Adaptive pursuit of harmony in times of crisis: Wang Yangming's (1472-1529) contribution to the syncretization of Chinese thought in the Ming Dynasty (1368-1644)
The pursuit of harmony has always been a great concern of Chinese thinkers. In this process, especially prior to the Ming dynasty, a significant “borrowing” of their basic philosophical elements and their mutually syncretic metamorphosis was a common practice among three religious communities, particularly disseminated during times of crisis. The work of Wang Yangming proved to be an epitome of this philosophical “collaboration”, capable of producing new synthetic teachings that directly or indirectly linked two or more polarized teachings. He succeeded in modifying the existing Buddhist idea of inherited Buddha Nature to be now understood as an innate insight, while also promoting the practice of meditation, as a clear example of Chan and Daoist influence. Wang Yangming is probably best known for his emphasis on the simultaneity of the two functions – knowledge and action, viewed as a reinterpretation of non-Confucian ideas in a new Neo-Confucian framework.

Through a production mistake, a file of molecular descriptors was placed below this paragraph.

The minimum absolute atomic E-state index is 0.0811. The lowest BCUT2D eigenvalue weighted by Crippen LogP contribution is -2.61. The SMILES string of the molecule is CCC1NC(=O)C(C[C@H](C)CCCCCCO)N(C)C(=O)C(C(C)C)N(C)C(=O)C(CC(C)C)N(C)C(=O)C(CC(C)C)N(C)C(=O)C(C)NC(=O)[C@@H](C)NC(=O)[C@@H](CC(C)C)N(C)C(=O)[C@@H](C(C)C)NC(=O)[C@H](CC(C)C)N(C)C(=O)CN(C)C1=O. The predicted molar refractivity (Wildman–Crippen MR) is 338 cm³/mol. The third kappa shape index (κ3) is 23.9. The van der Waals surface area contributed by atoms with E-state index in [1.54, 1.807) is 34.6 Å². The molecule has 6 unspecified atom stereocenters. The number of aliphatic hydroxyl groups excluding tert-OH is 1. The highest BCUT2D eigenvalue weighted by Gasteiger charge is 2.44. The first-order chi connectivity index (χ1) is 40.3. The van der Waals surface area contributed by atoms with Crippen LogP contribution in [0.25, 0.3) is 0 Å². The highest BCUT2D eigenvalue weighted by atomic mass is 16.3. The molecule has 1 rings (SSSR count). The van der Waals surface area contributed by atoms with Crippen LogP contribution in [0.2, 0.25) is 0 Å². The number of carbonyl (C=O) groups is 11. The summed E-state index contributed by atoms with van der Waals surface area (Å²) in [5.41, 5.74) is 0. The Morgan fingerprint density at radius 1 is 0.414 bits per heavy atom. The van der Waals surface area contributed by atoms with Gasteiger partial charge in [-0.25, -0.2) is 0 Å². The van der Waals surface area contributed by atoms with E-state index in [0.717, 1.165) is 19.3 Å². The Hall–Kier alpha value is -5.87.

Confucianism, Neo-Confucianism, Wang Yangming, Buddhism, Daoism, Chan, Syncretism, Syncretization, Meditation, Nature, Harmony, Knowledge and action, Liang zhi, Gewu